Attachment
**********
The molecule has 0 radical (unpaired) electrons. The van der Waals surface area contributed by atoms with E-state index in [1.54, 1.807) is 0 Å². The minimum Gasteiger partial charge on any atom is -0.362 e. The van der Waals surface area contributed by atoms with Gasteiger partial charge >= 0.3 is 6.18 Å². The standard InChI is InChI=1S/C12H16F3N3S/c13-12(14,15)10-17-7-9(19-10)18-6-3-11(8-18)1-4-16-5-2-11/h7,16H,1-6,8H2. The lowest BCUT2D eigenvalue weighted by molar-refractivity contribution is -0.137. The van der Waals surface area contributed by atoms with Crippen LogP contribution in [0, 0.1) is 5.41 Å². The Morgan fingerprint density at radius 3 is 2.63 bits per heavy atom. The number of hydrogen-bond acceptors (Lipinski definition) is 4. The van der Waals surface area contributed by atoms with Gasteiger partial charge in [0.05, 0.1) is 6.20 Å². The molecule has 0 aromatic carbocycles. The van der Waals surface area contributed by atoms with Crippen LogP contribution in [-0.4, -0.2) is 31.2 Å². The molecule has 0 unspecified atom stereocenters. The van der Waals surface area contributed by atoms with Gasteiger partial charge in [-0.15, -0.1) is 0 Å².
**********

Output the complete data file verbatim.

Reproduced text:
The molecule has 0 radical (unpaired) electrons. The van der Waals surface area contributed by atoms with E-state index in [1.54, 1.807) is 0 Å². The minimum Gasteiger partial charge on any atom is -0.362 e. The van der Waals surface area contributed by atoms with Gasteiger partial charge >= 0.3 is 6.18 Å². The standard InChI is InChI=1S/C12H16F3N3S/c13-12(14,15)10-17-7-9(19-10)18-6-3-11(8-18)1-4-16-5-2-11/h7,16H,1-6,8H2. The lowest BCUT2D eigenvalue weighted by molar-refractivity contribution is -0.137. The van der Waals surface area contributed by atoms with Crippen LogP contribution in [0, 0.1) is 5.41 Å². The Morgan fingerprint density at radius 3 is 2.63 bits per heavy atom. The number of hydrogen-bond acceptors (Lipinski definition) is 4. The van der Waals surface area contributed by atoms with Gasteiger partial charge in [0.05, 0.1) is 6.20 Å². The molecule has 0 aromatic carbocycles. The van der Waals surface area contributed by atoms with Crippen LogP contribution in [-0.4, -0.2) is 31.2 Å². The molecule has 0 unspecified atom stereocenters. The van der Waals surface area contributed by atoms with Gasteiger partial charge in [-0.15, -0.1) is 0 Å².